Monday, November 26, 2007

Hoping to buy wood? Get in line

Seasoned firewood is pricey or already sold. Many hoping to avoid
oil bills are out of luck.

By NOEL K. GALLAGHER, Staff Writer
November 25, 2007

People looking to lower their home heating bills by burning
more firewood are out of luck if they haven't already ordered.

Most firewood stocks were committed to regular customers by
the end of October, several dealers say, and what's left on the
market is either green wood not suitable for immediate burning
or hard-to-find -- and pricey -- seasoned or dry wood.

"I'm certainly seeing more people," said John Sylvester of Alfred,
who sells about 300 cords of green and seasoned firewood a
year. "They're getting frightened because (heating costs) have
taken such a dramatic increase."

Today, many dealers in southern Maine have phone messages
on their machines saying they are out of stock, or down to
selling just green wood. Prices have stayed steady at between
$150 and $180 for green wood in the last year, but seasoned
wood has jumped from about $220 a cord to as high as $275.

Consumers are rethinking their home heating strategies after
getting sticker shock from filling an oil tank with $3-per-gallon
oil. The price was about $1.80 per gallon last year.

"I had someone the other day who ordered a half cord and they
changed their order to two cords," said Sylvester, an Alfred
selectman who runs a firewood business with his daughter. "He
said he'd just got a bill for filling his oil tank for $700, and it
used to be $200 or $300."

The firewood market in Maine is made up of mostly small-time
operations. Cutting, spitting and drying wood is a long process,
so the marketplace is not responsive to sudden demand shifts.
That inability to ramp up supply quickly is bad news for people
who were hoping to burn less oil and more firewood.

"Obviously, with $3 oil, people who had only thought about
burning wood are doing more than thinking about it," said Peter
Lammert of Thomaston, a forester with the Maine Forest Service
who goes through about 8 cords of wood a year heating his
home with firewood.

Carol Thompson of Alfred said she's taken to shutting off whole
sections of her 225-year-old colonial farmhouse in Alfred and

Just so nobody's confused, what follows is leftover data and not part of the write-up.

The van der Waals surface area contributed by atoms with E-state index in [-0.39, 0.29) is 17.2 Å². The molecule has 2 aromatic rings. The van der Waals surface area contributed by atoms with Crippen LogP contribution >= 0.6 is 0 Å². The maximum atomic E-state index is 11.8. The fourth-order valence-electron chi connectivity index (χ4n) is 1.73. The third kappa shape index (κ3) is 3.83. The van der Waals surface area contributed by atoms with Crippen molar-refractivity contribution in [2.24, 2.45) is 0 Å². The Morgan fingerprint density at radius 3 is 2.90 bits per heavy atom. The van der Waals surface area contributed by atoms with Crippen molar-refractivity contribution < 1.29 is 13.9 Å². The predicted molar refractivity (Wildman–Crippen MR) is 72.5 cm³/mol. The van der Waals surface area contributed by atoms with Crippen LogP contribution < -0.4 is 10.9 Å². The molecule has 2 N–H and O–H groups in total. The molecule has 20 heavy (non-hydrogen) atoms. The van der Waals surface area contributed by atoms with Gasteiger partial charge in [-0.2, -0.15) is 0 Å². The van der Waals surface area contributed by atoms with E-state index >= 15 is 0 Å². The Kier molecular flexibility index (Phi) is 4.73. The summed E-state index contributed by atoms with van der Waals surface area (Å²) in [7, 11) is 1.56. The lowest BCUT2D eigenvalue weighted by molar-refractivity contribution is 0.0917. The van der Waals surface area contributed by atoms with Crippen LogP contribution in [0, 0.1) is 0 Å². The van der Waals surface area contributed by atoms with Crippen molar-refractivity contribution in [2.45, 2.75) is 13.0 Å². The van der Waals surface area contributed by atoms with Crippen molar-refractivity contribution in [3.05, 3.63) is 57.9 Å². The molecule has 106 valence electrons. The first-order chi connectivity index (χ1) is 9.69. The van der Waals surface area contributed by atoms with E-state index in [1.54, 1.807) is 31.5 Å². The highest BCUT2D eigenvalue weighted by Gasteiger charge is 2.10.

only heating a few rooms to keep ahead of her heating bills. She
keeps the thermostat at a setting that won't let the pipes freeze
and uses her wood stove to heat the living room, where she
sleeps on cold nights.

"A lot of people I know are living in one room in their house,"
said Thompson, adding that she's one of the people who got
caught short on firewood this winter.

"I just took stock of my wood the other day, and I'm not going to
make it," she said. "(Wood) is really expensive, but it's a lot less
than heating oil."

At this late date, the problem is less with cost and more with

"Most everyone is out of dry wood," said Bob Drew of
Kennebunk, a third-generation firewood seller. His stock of
roughly 80 cords usually lasts through spring, but on
Wednesday, Drew said he expects to run out before the end of
the year. Demand is so high, he's been supplying another dealer
in the area.

"He's bought four cords in the last four days," Drew said of the
Wells dealer. "He's pretty much out of wood."

Lammert said some people always wait to order their firewood.

"I call it the 'first-frost syndrome.' Some people have to scrape
the first frost off their windshield before they get their
firewood," said Lammert, who gets his firewood before the first
thaw of spring, and has it cut, split, stacked and drying on his
property by May 1.

Dry wood or seasoned wood is difficult to find, and pricey if you
can find it.

"People that are buying their wood now are facing the likelihood
of just buying green wood," Lammert said. "Seasoned wood is
not going to be in supply."

Some firewood dealers hold out, knowing there will be increased
demand late in the season, said supplier Jeff Carver of Buxton,
who consistently sells all his wood by the end of October.

"That's why the prices are starting to climb up," said Carver.
"People hold onto it until November and December, when they
can name their price. They'll get up to $250 a cord. I, myself,
just want to get rid of it."

Demand is so high, it has even put an unexpected crimp in some
fire-burning stove sales efforts.

"We're getting a little bit of backlash," said Greg Palmer, a
salesman at Finest Hearth and Home in Yarmouth. More people
are coming in to look at wood and pellet stoves, but the store's
having a hard time hooking the customers up with suppliers, he

"We love that people want to buy more stoves, but they're angry
when they can't use it," he said. "They come in, they buy a stove
and they have to heat the pig. It's a two- to five-thousand-dollar
investment, and it's tough if they can't find (heating) product."

Staff Writer Noel K. Gallagher can be contacted at 282-8226 or

Copyright © 2007 Blethen Maine Newspapers

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